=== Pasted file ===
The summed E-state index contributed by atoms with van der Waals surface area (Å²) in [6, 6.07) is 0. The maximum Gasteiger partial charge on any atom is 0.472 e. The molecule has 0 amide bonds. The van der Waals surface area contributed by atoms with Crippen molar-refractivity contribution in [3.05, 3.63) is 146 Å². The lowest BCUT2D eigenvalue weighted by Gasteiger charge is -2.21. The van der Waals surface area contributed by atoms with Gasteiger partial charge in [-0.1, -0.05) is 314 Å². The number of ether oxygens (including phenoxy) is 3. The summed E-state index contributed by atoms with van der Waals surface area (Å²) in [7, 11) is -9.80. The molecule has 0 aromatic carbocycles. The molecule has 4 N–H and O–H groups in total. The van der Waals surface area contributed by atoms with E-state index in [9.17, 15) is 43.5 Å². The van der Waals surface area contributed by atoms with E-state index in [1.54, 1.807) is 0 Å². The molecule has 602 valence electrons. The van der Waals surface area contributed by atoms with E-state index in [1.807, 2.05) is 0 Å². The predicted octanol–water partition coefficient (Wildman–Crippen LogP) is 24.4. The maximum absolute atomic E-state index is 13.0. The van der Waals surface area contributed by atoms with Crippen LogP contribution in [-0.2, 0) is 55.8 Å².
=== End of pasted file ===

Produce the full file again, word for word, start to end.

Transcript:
The summed E-state index contributed by atoms with van der Waals surface area (Å²) in [6, 6.07) is 0. The maximum Gasteiger partial charge on any atom is 0.472 e. The molecule has 0 amide bonds. The van der Waals surface area contributed by atoms with Crippen molar-refractivity contribution in [3.05, 3.63) is 146 Å². The lowest BCUT2D eigenvalue weighted by Gasteiger charge is -2.21. The van der Waals surface area contributed by atoms with Gasteiger partial charge in [-0.1, -0.05) is 314 Å². The number of ether oxygens (including phenoxy) is 3. The summed E-state index contributed by atoms with van der Waals surface area (Å²) in [7, 11) is -9.80. The molecule has 0 aromatic carbocycles. The molecule has 4 N–H and O–H groups in total. The van der Waals surface area contributed by atoms with E-state index in [9.17, 15) is 43.5 Å². The van der Waals surface area contributed by atoms with E-state index in [1.54, 1.807) is 0 Å². The molecule has 602 valence electrons. The van der Waals surface area contributed by atoms with E-state index in [1.807, 2.05) is 0 Å². The predicted octanol–water partition coefficient (Wildman–Crippen LogP) is 24.4. The maximum absolute atomic E-state index is 13.0. The van der Waals surface area contributed by atoms with Crippen LogP contribution in [-0.2, 0) is 55.8 Å².